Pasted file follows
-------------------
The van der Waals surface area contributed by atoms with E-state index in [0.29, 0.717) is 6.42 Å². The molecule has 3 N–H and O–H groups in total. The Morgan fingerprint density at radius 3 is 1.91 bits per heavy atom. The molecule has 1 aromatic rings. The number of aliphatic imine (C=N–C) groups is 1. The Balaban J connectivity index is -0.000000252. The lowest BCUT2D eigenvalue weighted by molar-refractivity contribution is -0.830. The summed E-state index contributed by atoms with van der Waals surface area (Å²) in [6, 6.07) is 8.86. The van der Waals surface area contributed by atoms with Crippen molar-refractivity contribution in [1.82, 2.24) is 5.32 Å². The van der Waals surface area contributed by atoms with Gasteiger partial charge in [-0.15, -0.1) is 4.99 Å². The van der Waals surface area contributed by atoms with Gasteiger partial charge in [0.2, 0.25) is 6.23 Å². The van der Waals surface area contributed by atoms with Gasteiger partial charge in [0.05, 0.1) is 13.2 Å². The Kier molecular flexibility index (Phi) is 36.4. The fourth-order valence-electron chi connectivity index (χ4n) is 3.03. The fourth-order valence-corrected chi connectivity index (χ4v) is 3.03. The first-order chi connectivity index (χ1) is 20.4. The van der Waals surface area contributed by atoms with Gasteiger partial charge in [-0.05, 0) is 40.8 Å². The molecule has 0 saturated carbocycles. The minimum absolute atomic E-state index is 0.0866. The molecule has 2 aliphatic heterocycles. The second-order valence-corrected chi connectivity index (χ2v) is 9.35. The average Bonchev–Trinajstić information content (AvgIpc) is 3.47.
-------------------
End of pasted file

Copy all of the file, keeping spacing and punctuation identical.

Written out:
The van der Waals surface area contributed by atoms with E-state index in [0.29, 0.717) is 6.42 Å². The molecule has 3 N–H and O–H groups in total. The Morgan fingerprint density at radius 3 is 1.91 bits per heavy atom. The molecule has 1 aromatic rings. The number of aliphatic imine (C=N–C) groups is 1. The Balaban J connectivity index is -0.000000252. The lowest BCUT2D eigenvalue weighted by molar-refractivity contribution is -0.830. The summed E-state index contributed by atoms with van der Waals surface area (Å²) in [6, 6.07) is 8.86. The van der Waals surface area contributed by atoms with Crippen molar-refractivity contribution in [1.82, 2.24) is 5.32 Å². The van der Waals surface area contributed by atoms with Gasteiger partial charge in [-0.15, -0.1) is 4.99 Å². The van der Waals surface area contributed by atoms with Gasteiger partial charge in [0.2, 0.25) is 6.23 Å². The van der Waals surface area contributed by atoms with Gasteiger partial charge in [0.05, 0.1) is 13.2 Å². The Kier molecular flexibility index (Phi) is 36.4. The fourth-order valence-electron chi connectivity index (χ4n) is 3.03. The fourth-order valence-corrected chi connectivity index (χ4v) is 3.03. The first-order chi connectivity index (χ1) is 20.4. The van der Waals surface area contributed by atoms with Gasteiger partial charge in [-0.05, 0) is 40.8 Å². The molecule has 0 saturated carbocycles. The minimum absolute atomic E-state index is 0.0866. The molecule has 2 aliphatic heterocycles. The second-order valence-corrected chi connectivity index (χ2v) is 9.35. The average Bonchev–Trinajstić information content (AvgIpc) is 3.47.